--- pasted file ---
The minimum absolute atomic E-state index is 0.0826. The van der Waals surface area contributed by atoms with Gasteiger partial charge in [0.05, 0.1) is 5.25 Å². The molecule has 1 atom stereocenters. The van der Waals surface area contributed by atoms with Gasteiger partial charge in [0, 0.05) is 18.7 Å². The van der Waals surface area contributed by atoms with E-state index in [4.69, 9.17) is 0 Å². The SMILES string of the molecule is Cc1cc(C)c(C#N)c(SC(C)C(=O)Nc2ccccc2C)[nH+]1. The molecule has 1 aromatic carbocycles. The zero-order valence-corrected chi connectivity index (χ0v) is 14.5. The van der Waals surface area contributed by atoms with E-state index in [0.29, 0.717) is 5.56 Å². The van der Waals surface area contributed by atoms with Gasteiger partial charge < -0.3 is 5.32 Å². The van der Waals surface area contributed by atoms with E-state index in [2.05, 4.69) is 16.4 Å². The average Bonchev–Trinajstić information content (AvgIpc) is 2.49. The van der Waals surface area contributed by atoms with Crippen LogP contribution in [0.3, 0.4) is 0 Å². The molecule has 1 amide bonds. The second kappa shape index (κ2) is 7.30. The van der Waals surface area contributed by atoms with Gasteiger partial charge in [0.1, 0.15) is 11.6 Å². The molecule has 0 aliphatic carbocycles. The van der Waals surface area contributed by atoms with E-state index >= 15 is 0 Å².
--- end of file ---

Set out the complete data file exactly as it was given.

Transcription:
The minimum absolute atomic E-state index is 0.0826. The van der Waals surface area contributed by atoms with Gasteiger partial charge in [0.05, 0.1) is 5.25 Å². The molecule has 1 atom stereocenters. The van der Waals surface area contributed by atoms with Gasteiger partial charge in [0, 0.05) is 18.7 Å². The van der Waals surface area contributed by atoms with E-state index in [4.69, 9.17) is 0 Å². The SMILES string of the molecule is Cc1cc(C)c(C#N)c(SC(C)C(=O)Nc2ccccc2C)[nH+]1. The molecule has 1 aromatic carbocycles. The zero-order valence-corrected chi connectivity index (χ0v) is 14.5. The van der Waals surface area contributed by atoms with E-state index in [0.29, 0.717) is 5.56 Å². The van der Waals surface area contributed by atoms with Gasteiger partial charge < -0.3 is 5.32 Å². The van der Waals surface area contributed by atoms with E-state index in [2.05, 4.69) is 16.4 Å². The average Bonchev–Trinajstić information content (AvgIpc) is 2.49. The van der Waals surface area contributed by atoms with Crippen LogP contribution in [0.3, 0.4) is 0 Å². The molecule has 1 amide bonds. The second kappa shape index (κ2) is 7.30. The van der Waals surface area contributed by atoms with Gasteiger partial charge in [0.1, 0.15) is 11.6 Å². The molecule has 0 aliphatic carbocycles. The van der Waals surface area contributed by atoms with E-state index >= 15 is 0 Å².